Diving has been a sport and science that dates back to the early 20th century but its popularity really started to soar in the 1950s. It’s a demanding activity and necessitated specific tools …….. enter the dive watch.

Long before there were computers, every divers “must have” was a reliable watch as it could literally mean the difference between life and death. The watch tracked the length of time underwater, calculated decompression stops (to avoid the bends), and helped monitor the amount of air in the tank.

There are a few standout models in the early years of the dive watch and it will be no surprise to learn Rolex was at the forefront in this area of innovation. In 1926 Hans Wildorf, the founder of Rolex, filed a patent for the Oyster with its screwed crown and case back it was the world’s first truly water and dust-resistant case. This was put to the test in October 1927 when a swimmer wore the watch during an attempt to swim across the English channel. After more than 10 hours, the watch held its seal and kept accurate time.

OMEGA also joined the party with their Marine model, a watch that could slide in and out of a waterproof casing and withstood a 70-metre submersion in Lake Geneva.

In the 1930s, the Italian Navy commissioned Panerai to begin the development of a water-resistant watch. The result was the Radiomir which was water resistant to 30 metres.

By the time the sport was at its height in the 1950’s Rolex had debuted the Submariner while other brands such as Blancpain and Breitling hit the market with the Fifty Fathoms and the Superocean. Then in 1967, Rolex made its mark again with the Sea-Dweller, a deeper diving version of the Submariner.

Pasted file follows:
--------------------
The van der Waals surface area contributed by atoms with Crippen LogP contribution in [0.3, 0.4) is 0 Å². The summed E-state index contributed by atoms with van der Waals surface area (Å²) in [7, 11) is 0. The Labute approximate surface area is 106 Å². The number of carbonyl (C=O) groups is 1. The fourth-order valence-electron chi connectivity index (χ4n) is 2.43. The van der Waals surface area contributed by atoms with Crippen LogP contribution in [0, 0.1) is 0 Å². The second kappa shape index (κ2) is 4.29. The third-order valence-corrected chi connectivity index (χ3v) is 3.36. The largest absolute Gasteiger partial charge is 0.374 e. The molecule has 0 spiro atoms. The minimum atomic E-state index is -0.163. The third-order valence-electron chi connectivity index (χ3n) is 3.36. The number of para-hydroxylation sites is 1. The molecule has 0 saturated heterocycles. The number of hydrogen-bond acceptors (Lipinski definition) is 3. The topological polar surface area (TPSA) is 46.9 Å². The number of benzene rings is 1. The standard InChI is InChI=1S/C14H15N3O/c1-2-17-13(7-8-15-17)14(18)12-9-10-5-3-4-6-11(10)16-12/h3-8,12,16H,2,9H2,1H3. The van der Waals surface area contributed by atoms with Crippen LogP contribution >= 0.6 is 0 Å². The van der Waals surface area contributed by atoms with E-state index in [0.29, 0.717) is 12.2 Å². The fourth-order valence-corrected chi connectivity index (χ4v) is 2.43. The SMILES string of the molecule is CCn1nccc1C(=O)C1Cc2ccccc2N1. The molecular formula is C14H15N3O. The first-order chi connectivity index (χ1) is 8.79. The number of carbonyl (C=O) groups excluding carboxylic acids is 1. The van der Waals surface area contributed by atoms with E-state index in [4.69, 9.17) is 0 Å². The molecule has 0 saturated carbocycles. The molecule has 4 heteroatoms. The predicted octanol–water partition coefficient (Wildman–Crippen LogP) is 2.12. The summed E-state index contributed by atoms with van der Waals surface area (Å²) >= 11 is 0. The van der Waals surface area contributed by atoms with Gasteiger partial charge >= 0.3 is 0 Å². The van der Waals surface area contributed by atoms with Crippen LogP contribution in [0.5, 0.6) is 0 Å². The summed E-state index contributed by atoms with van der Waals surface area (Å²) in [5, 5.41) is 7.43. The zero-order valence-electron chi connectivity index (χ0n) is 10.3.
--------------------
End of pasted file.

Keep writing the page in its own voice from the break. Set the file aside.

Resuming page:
Several of the early models of dive watches remain on the market, all with updated looks and technology. Watchmakers are constantly pushing innovation on dive watches, allowing us to explore deeper ocean depths than ever before.

There are a few specific characteristics that make a watch, a dive watch:

Water Resistance
To be considered a dive watch, it must be water-resistant to at least 100 metres, however, more advanced models can cope with depths of at least 200 metres.

A dive watch has to be legible underwater, for obvious reasons. Many contain larger minute markers and are luminous for low or no-light conditions.

Rotating Bezel
Dive watches come equipped with a rotating bezel that enables the wearer to know how long they have been underwater and, consequently, how long they still have.

Durable Strap
The majority of dive watches have a rubber or stainless steel strap. These are the most resistant to seawater and can withstand pressure, direct sunlight, and humidity

Helium Escape Valve
This feature allows professional divers operating at great depths for prolonged periods of time to release the trapped helium as they resurface, protecting the watch

If you’re intending to take the plunge, (excuse the pun!), and buy a dive watch, get in touch. We might not go into the water with you, especially around South Africa, but we’ll certainly help you make the right choice!

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